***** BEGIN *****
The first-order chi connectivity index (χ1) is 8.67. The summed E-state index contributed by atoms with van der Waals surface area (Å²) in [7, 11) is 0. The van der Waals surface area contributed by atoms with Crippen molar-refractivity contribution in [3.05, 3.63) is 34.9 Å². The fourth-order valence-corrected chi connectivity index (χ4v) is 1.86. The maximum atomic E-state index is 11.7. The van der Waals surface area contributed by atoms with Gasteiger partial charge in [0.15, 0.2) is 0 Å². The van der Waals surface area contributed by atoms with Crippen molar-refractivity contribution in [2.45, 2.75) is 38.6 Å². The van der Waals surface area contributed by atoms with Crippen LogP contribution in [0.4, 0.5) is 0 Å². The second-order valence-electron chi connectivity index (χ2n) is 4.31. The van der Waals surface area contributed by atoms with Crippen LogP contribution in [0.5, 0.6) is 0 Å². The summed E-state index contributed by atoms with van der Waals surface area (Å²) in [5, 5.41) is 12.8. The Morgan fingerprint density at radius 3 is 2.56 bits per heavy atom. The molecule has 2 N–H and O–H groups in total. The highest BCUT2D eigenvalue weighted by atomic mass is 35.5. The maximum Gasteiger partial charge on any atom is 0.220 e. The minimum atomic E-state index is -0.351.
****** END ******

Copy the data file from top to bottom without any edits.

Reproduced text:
The first-order chi connectivity index (χ1) is 8.67. The summed E-state index contributed by atoms with van der Waals surface area (Å²) in [7, 11) is 0. The van der Waals surface area contributed by atoms with Crippen molar-refractivity contribution in [3.05, 3.63) is 34.9 Å². The fourth-order valence-corrected chi connectivity index (χ4v) is 1.86. The maximum atomic E-state index is 11.7. The van der Waals surface area contributed by atoms with Gasteiger partial charge in [0.15, 0.2) is 0 Å². The van der Waals surface area contributed by atoms with Crippen molar-refractivity contribution in [2.45, 2.75) is 38.6 Å². The van der Waals surface area contributed by atoms with Crippen LogP contribution in [0.4, 0.5) is 0 Å². The second-order valence-electron chi connectivity index (χ2n) is 4.31. The van der Waals surface area contributed by atoms with Crippen LogP contribution in [0.5, 0.6) is 0 Å². The summed E-state index contributed by atoms with van der Waals surface area (Å²) in [5, 5.41) is 12.8. The Morgan fingerprint density at radius 3 is 2.56 bits per heavy atom. The molecule has 2 N–H and O–H groups in total. The highest BCUT2D eigenvalue weighted by atomic mass is 35.5. The maximum Gasteiger partial charge on any atom is 0.220 e. The minimum atomic E-state index is -0.351.